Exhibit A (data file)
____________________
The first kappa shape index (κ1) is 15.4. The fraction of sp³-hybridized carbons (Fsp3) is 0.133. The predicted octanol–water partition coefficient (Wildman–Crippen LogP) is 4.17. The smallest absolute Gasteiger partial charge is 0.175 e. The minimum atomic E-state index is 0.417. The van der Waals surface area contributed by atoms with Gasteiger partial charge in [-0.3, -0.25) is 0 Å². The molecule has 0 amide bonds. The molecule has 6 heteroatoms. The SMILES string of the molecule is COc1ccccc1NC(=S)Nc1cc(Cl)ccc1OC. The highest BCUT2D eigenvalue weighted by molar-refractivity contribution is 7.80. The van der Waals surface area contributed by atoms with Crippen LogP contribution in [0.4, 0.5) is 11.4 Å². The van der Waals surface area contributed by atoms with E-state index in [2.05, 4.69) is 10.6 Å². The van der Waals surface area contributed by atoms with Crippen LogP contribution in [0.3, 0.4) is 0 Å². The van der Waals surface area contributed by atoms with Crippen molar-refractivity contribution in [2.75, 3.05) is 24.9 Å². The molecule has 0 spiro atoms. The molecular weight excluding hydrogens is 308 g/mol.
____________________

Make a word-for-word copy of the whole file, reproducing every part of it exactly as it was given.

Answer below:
The first kappa shape index (κ1) is 15.4. The fraction of sp³-hybridized carbons (Fsp3) is 0.133. The predicted octanol–water partition coefficient (Wildman–Crippen LogP) is 4.17. The smallest absolute Gasteiger partial charge is 0.175 e. The minimum atomic E-state index is 0.417. The van der Waals surface area contributed by atoms with Gasteiger partial charge in [-0.3, -0.25) is 0 Å². The molecule has 0 amide bonds. The molecule has 6 heteroatoms. The SMILES string of the molecule is COc1ccccc1NC(=S)Nc1cc(Cl)ccc1OC. The highest BCUT2D eigenvalue weighted by molar-refractivity contribution is 7.80. The van der Waals surface area contributed by atoms with Crippen LogP contribution in [0.4, 0.5) is 11.4 Å². The van der Waals surface area contributed by atoms with E-state index in [2.05, 4.69) is 10.6 Å². The van der Waals surface area contributed by atoms with Crippen LogP contribution in [0.3, 0.4) is 0 Å². The van der Waals surface area contributed by atoms with Crippen molar-refractivity contribution in [2.75, 3.05) is 24.9 Å². The molecule has 0 spiro atoms. The molecular weight excluding hydrogens is 308 g/mol.